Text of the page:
The UNFPA survey indicated that 52% of respondents were aware of a law rendering sexual harassment- “any unwelcome sexual advance, request for sexual favour, verbal or physical conduct or gesture of a sexual nature, or any other behaviour of a sexual nature that might reasonably be expected or be perceived to cause offence or humiliation to another”- as a criminal offence. However, 60% were not aware that there was a penalty for the crime of sexual harassment.

‘ Don’t Look Away’

The survey also sheds light on 35 forms of harassment women encounter in public transport, which ranges from physical contact to verbal and visual actions of sexual nature. Startlingly, the report indicates that a majority of them were physical in nature.

Paramie, who shared her story with the ‘Don’t Look Away’ campaign, says the incident really impacted her negatively. She was going to visit a friend when a three-wheeler driver who learnt she was not familiar with the area her friend lived in started to say how her breasts ‘were big’ and continued to verbally harass her. Paramie, disgusted, walked off.

“It was really a wake-up call that we really shouldn’t stay silent about this, because we can’t just shut up and expect it to stop,” she declares.

In an email based interview UNFPA’s Strategic Communications and Advocacy Analyst, Randima Jayasinghe, told the Sunday Observer that such incidents takes place due to the cultural context and the power imbalances within society, and sexual harassment in public transport is unfortunately normalised.


She said the relatively transitionary nature of the offence makes it difficult to report.

“The reporting mechanism is weak, and there is an urgent need to streamline evidence-gathering processes to convict offences of this nature,” she said. Jayasinghe added that a victim can report the incident to the nearest Police station.

The UNFPA survey states that drivers and conductors are often the first persons who have the power to take action to prevent/stop harassment from happening.

A bystander can intervene through various ways. One is by the CARE method of 1.Creating a distraction and do what he or she can to interrupt the situation, 2.Asking the person who is harassed if she or he is alright and if help is needed, 3.Referring to an authority such as the police, and 4.Enlisting or getting help from others to stop the incident.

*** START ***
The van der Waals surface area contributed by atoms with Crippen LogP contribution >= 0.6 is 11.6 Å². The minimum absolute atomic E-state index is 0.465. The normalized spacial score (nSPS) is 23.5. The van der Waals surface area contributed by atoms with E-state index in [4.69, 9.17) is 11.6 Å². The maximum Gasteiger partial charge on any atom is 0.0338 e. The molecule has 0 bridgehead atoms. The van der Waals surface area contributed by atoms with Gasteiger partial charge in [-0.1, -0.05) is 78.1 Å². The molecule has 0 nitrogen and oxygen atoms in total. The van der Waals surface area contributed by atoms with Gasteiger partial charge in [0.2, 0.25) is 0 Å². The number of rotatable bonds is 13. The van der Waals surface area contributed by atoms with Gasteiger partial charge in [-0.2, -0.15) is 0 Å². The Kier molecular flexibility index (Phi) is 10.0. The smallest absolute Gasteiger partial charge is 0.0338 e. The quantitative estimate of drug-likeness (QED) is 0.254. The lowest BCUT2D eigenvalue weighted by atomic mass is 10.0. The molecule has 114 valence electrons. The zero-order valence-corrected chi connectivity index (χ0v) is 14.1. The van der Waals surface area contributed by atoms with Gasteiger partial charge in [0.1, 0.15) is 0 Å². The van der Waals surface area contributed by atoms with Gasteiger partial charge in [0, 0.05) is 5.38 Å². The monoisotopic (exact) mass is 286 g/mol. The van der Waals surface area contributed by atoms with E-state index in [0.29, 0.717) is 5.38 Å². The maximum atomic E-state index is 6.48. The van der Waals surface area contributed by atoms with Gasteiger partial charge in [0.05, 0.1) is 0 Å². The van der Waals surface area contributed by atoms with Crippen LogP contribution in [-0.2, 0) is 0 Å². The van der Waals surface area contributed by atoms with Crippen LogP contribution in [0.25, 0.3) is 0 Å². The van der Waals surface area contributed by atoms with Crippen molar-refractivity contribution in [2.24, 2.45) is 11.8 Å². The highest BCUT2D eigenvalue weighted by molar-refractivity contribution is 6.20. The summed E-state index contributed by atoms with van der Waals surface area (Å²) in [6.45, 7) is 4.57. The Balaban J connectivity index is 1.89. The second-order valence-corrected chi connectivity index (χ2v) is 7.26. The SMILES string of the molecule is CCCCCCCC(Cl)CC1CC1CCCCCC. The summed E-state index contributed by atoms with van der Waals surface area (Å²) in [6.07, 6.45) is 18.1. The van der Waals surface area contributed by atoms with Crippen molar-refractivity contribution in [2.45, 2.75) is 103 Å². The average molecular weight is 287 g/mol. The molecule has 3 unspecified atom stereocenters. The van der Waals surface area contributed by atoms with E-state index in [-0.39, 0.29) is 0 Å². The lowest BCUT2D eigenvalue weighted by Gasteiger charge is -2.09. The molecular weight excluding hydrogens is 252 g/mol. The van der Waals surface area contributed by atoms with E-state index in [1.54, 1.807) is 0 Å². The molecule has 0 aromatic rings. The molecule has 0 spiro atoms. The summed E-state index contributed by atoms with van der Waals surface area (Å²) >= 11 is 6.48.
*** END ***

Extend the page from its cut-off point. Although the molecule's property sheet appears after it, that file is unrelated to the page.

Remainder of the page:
Not all bystanders have looked away when they see that something is amiss. In her revelation to UNFPA’s project, Ronali says she started to cry when a man exposed his private parts to her when she was returning home from school.

“An uncle saw that I was crying and asked me why,” she recalls. “When I told him what happened, he asked another passenger who was getting off at the same place to take me home safely. Then that person dropped my brother and I home.”

It is suggested that the CTB and other Government transport authorities should consider placing prominent warning notices in buses and trains , stating that harassment of other passengers is a criminal offence.

Social media

Increased use of smart phones, internet and social media (SM) can be used to prevent sexual harassment in public transportation. Social media can be used for naming and shaming perpetrators. Apps need to be developed to bring immediate information as to sources of help and bring relief for victims.

(Sunday Observer)